“It’s easy to let work pile up in your space,” says Sumeer Kaur, CEO of Lashkaraa. “While you want to keep your work at hand, you want to avoid letting it sit and cause clutter. Looking at a desk full of incomplete tasks is overwhelming, and it’s difficult to focus on one task when you have others right in front of your eyes. While your desk space doesn’t have to be spotless, try to keep the work moving. Organize the assignments that can wait into a folder. Routinely check this folder as you complete assignments with earlier deadlines. When you set to work on a task, clear away anything except the tools you need to complete it.”

Your desk is also a space for creative expression. While working away from home, you want to create an environment that motivates you. Through art, photographs, and knick-knacks, you can make your desk a place that inspires you. However, decorations can also contribute to clutter. Take some time to analyze your space. Are the decorations distracting rather than calming? Are wrappers and unnecessary papers piling up? If so, it’s time to clear the space and start fresh.

Hold Each Other Accountable

One of the greatest perks of working in person is community. The camaraderie of working alongside others is motivating in itself. Your team members are also valuable resources for accountability.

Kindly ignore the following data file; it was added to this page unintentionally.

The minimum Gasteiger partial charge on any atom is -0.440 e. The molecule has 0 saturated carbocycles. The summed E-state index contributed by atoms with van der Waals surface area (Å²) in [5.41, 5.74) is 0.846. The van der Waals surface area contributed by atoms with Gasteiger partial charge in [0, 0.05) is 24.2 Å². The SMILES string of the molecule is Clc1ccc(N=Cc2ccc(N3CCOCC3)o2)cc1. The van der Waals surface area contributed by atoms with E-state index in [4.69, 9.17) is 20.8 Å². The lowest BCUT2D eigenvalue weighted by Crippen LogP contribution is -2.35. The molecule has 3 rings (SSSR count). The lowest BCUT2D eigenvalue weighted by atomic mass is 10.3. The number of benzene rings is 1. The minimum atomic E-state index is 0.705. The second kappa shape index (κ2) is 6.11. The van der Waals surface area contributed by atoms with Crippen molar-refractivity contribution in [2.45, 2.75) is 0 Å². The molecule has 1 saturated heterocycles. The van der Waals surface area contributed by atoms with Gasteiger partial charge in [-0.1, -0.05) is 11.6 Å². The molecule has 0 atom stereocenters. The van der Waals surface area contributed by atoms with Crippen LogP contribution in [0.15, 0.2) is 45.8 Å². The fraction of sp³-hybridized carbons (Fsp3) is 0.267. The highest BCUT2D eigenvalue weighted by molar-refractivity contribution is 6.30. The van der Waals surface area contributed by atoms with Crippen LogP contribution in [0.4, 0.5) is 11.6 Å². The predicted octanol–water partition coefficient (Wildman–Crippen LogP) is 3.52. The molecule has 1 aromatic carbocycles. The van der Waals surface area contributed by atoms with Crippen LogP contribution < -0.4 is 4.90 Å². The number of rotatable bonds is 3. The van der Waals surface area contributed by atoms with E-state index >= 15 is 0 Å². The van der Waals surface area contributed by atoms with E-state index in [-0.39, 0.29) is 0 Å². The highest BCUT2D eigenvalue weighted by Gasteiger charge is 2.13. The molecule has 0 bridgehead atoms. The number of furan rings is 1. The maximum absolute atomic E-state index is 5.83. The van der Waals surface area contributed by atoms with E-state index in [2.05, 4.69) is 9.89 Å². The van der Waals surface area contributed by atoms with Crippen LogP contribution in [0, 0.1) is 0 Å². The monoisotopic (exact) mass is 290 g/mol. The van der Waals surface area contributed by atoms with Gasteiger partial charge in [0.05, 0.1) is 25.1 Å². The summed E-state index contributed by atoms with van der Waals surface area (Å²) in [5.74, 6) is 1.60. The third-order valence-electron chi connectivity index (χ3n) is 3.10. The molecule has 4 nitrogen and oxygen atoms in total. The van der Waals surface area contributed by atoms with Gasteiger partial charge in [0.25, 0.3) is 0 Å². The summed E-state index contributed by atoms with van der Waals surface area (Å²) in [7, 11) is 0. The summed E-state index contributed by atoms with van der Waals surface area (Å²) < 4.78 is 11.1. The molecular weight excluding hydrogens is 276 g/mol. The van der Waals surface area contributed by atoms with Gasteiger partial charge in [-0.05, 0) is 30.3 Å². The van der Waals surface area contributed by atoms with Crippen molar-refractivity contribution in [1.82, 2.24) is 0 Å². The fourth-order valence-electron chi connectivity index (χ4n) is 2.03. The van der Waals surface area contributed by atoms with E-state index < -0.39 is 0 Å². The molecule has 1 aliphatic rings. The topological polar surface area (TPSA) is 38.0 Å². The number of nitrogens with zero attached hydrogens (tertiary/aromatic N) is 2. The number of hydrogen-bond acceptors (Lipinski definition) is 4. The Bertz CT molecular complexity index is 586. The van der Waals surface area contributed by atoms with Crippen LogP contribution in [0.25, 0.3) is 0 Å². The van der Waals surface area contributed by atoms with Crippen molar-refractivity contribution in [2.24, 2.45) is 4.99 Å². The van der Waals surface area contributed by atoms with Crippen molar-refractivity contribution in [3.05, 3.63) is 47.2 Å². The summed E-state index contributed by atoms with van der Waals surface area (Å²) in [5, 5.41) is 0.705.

Eric Elggren, Co-Founder of Andar claims, “Procrastination is the antithesis of productivity. We all struggle with it. Though it’s nothing to be ashamed of, it is something we need to combat. The best way to do this is through an accountability system. Some of us are intrinsically motivated enough to hold ourselves accountable. We can give ourselves rewards when we complete assignments on time and penalties when we don’t. However, it’s helpful to find an outside source of accountability. Whether it’s your manager or your coworker, you can have someone else hold you to your goals. Choose someone you respect and trust to keep you accountable. Their expectations will motivate you to avoid distractions and stay on task.”

All of these tips maximize your productivity in an in-person workspace. If it seems challenging to implement all of these tips, Chris Hetherington, Founder and CEO at Peels offers some encouragement.

Max Schwartzapfel states, “Reinventing your workstyle takes time. Many of us have experienced dramatic, forced changes in our work environments and schedules over the past couple of years. It’s hard to stay motivated when our routines seem unstable. The way we define productivity might have changed as well. Know that you don’t have to change everything about how you work to increase productivity. Keep the habits that decrease your stress and boost your motivation. Implement productivity tips incrementally. With practice, you’ll create a workstyle tailored to you.”